Wednesday, October 3, 2012

day 3: take notice

I'm a very important person.

On any given day, my mind is madly overflowing with an obscene number of pressing issues.  Important people are reduced to simple items on a list waiting to be checked off, special events are resented as duties, and gift cards are unapologetically given for lack of a more thoughtful gift.

There is just so much to do.

I know I'm not alone in this.  On the rare occasion that I've managed to step outside of my own Very Important Pressing Issues while out and about, it's clear by the apparent grimaces {no, not the purple guy from McDonald's} on peoples' faces that they are also feverishly consumed by their own VIPIs.

And so my first mission in becoming a sweeter me took shape.

It has become clear to me that I cannot possibly be sweet to anyone if I am unable to get outside of my head.  Since we're taking baby steps here, I began my journey last week with some good 'ol people watching.  With the help of the phenomenal little book You Say More Than You Think,  my goal was to simply make observations, without attaching judgment, of the people I encounter on a daily basis.

Can we say mild anxiety attack?

The truth is, it's been a long time since I really paid attention to what and how people communicate.  I get so focused on how I can use the information that a person is giving or how I can give my personal expertise as a response that I find myself only listening to the facts not the person, or worse, simply biding my time until my turn to talk comes back around.  {I really do have great stories to tell!}  When I opened my eyes,  took off my me-me-me goggles, and got over the overwhelming amount of information that people share without speaking, I realized how small my world actually is.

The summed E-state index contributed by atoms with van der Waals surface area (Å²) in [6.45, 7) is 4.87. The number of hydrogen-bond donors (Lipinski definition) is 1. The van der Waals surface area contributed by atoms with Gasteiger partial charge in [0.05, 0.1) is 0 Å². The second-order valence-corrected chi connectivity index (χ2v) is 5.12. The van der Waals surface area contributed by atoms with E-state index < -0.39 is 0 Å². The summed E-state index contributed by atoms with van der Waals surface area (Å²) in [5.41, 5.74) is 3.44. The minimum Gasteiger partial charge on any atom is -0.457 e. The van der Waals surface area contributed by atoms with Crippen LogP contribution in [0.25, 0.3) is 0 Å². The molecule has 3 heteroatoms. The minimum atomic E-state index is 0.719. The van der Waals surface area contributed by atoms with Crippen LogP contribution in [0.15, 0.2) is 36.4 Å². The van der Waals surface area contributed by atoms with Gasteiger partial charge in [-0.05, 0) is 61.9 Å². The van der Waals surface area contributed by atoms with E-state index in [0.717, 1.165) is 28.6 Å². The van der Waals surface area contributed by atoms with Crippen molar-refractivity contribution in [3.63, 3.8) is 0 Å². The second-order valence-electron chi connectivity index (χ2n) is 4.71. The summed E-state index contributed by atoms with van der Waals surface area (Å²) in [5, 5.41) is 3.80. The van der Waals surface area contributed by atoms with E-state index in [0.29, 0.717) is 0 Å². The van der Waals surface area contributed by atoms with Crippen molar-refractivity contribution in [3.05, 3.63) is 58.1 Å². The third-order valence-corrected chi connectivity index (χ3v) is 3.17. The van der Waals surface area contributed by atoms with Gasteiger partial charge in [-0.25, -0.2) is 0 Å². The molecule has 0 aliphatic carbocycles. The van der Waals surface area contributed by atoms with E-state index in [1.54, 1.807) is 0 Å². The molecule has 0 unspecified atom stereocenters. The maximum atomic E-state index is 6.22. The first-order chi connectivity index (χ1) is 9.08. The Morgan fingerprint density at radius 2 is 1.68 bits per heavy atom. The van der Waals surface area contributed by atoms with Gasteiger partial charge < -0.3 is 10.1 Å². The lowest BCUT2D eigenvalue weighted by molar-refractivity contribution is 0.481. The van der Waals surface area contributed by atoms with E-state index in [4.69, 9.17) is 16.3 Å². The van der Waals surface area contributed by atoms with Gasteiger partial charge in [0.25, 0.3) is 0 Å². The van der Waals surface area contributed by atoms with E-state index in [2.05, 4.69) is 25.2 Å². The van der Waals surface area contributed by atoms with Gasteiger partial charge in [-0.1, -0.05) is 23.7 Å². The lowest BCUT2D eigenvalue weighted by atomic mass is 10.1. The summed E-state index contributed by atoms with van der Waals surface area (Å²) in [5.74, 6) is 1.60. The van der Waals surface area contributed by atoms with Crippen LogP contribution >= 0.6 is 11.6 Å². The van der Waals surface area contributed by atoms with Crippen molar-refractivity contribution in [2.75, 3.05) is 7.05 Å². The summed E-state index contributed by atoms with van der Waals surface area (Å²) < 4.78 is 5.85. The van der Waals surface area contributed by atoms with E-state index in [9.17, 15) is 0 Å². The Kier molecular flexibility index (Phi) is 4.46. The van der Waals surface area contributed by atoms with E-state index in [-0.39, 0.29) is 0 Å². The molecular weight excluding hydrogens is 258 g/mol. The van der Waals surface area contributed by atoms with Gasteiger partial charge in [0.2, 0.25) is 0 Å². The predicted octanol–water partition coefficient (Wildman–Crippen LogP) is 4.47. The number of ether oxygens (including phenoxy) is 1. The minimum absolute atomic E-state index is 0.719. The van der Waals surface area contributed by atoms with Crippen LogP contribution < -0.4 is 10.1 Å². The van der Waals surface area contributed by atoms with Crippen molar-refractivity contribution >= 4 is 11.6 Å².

Then, almost in the blink of an eye, it occurred to me that, for some of the people I had been observing all week: my students, co-workers, friends, family, and potential suitors {he stepped back on stage, hurray!}, I am part of their stories and the way I hold myself and speak to them is intertwined into theirs.  It is truly a humbling notion.

It's no longer quite so overwhelming to take notice of the people who I encounter in my daily life and it is refreshing to be able to almost automatically remember that I don't already know what is going on in a person's mind based solely on what he is saying or doing.

Being sweet means recognizing that other people's stories and experiences are just as important as mine; I can't possibly expect another person to take notice of me if I can't get out of my head and notice how important they are also.

1 comment:

  1. It is really so hard sometimes to recognize our impact on other people's lives - especially the people we work with and teach. Thanks for the reminder to refocus on this and how I speak to, react to, interact with people in my life. Even on days when I have a big list in my head or am having a not so great day.